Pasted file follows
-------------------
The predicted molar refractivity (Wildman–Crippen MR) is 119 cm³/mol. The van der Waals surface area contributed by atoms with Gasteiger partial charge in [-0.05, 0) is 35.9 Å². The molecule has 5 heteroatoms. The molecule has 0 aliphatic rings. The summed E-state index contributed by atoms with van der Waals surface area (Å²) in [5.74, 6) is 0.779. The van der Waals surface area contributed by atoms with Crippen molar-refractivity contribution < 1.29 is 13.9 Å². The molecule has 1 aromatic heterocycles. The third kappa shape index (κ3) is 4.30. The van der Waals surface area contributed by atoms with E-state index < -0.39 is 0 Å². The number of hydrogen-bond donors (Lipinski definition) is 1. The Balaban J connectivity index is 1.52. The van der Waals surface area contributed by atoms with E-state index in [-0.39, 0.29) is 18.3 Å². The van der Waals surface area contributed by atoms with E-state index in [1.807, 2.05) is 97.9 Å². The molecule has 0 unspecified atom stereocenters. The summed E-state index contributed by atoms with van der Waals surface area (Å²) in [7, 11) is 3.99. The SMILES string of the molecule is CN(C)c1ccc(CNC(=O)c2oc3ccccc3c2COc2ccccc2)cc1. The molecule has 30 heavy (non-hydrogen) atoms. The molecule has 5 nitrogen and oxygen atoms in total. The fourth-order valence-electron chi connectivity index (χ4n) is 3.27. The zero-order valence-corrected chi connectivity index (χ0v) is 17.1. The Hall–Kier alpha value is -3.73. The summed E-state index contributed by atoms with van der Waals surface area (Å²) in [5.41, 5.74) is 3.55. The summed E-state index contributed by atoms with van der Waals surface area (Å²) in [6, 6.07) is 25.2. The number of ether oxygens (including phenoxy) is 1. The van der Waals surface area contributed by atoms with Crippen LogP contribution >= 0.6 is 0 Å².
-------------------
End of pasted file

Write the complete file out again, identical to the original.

The predicted molar refractivity (Wildman–Crippen MR) is 119 cm³/mol. The van der Waals surface area contributed by atoms with Gasteiger partial charge in [-0.05, 0) is 35.9 Å². The molecule has 5 heteroatoms. The molecule has 0 aliphatic rings. The summed E-state index contributed by atoms with van der Waals surface area (Å²) in [5.74, 6) is 0.779. The van der Waals surface area contributed by atoms with Crippen molar-refractivity contribution < 1.29 is 13.9 Å². The molecule has 1 aromatic heterocycles. The third kappa shape index (κ3) is 4.30. The van der Waals surface area contributed by atoms with E-state index < -0.39 is 0 Å². The number of hydrogen-bond donors (Lipinski definition) is 1. The Balaban J connectivity index is 1.52. The van der Waals surface area contributed by atoms with E-state index in [-0.39, 0.29) is 18.3 Å². The van der Waals surface area contributed by atoms with E-state index in [1.807, 2.05) is 97.9 Å². The molecule has 0 unspecified atom stereocenters. The summed E-state index contributed by atoms with van der Waals surface area (Å²) in [7, 11) is 3.99. The SMILES string of the molecule is CN(C)c1ccc(CNC(=O)c2oc3ccccc3c2COc2ccccc2)cc1. The molecule has 30 heavy (non-hydrogen) atoms. The molecule has 5 nitrogen and oxygen atoms in total. The fourth-order valence-electron chi connectivity index (χ4n) is 3.27. The zero-order valence-corrected chi connectivity index (χ0v) is 17.1. The Hall–Kier alpha value is -3.73. The summed E-state index contributed by atoms with van der Waals surface area (Å²) in [5.41, 5.74) is 3.55. The summed E-state index contributed by atoms with van der Waals surface area (Å²) in [6, 6.07) is 25.2. The number of ether oxygens (including phenoxy) is 1. The van der Waals surface area contributed by atoms with Crippen LogP contribution >= 0.6 is 0 Å².